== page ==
During the summer Adult Under Officer Alastair Smyth, from 1st Battalion the Highlander’s Alness Detachment, spent six weeks leading cadets from across the UK in an international marksmanship competition.
Alastair was part of the adult support team leading the British Cadet Target Rifle team, or The Athelings, the Cadet Forces’ Shooting team made up of the top shots across the cadets – since 1910. Alastair, who in his younger years was selected to join the UK team, has been an Army Cadet instructor for 15 years.
The Athelings took part in two rounds of competition shooting against the Royal Canadian Army Cadets. The first round was shot at Bisley Range in Surrey in July and the second in Canada in August. The 18-strong team of marksmen and women beat the Canadians in the Rex Godard competition and also came second in the Inter-services Long Range match, beaten only by the team representing the British Army.
The Athelings also took part in a number of other competitions as members of smaller teams.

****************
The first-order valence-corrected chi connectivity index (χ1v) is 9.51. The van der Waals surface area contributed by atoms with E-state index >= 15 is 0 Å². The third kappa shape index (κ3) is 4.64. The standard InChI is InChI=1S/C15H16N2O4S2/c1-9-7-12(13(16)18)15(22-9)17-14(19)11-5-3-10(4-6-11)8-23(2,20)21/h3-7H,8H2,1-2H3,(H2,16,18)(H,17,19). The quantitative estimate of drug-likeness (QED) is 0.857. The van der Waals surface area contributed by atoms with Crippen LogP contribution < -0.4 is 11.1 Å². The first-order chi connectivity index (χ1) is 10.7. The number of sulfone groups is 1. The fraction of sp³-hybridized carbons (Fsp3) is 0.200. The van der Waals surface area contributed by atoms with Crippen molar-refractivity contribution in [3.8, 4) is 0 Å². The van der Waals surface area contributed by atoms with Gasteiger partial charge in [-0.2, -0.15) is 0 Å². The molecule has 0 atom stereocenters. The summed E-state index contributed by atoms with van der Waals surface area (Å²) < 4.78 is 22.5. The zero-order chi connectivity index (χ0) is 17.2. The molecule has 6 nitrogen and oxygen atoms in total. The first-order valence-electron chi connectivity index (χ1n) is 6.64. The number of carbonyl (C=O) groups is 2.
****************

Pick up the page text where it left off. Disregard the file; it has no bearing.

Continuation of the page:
Upon his return to Scotland Alastair said: “My original Athelings experience was 20 years ago and it was a shock and honour to get a phone call to ask if I would join the 2017 tour. In the first round in July it was an additional bonus for me to win Gold in the Colin Grafton memorial match and be a semi-finalist in the St Georges, with scores that were better than I managed 20 years ago. The return match in Canada was great fun. We had a short period of acclimatisation and then it was two intensive weeks of shooting in team matches and individual events. The Canadians put up a good team and were looking to get some points back, but in the end the UK came out on top.”
All the competitions were shot between 300 yards – 1000 metres (British in yards, and Canadian in metres) and the equipment used being either the cadet service rifle of the host country, or a single shot target rifle.
The first exchange visits of cadet teams took place in 1910, when parties of cadets from Australia, New Zealand and Canada came to England. Reciprocal visits by a team of Royal Canadian Army Cadets have been taking place since the 1950s.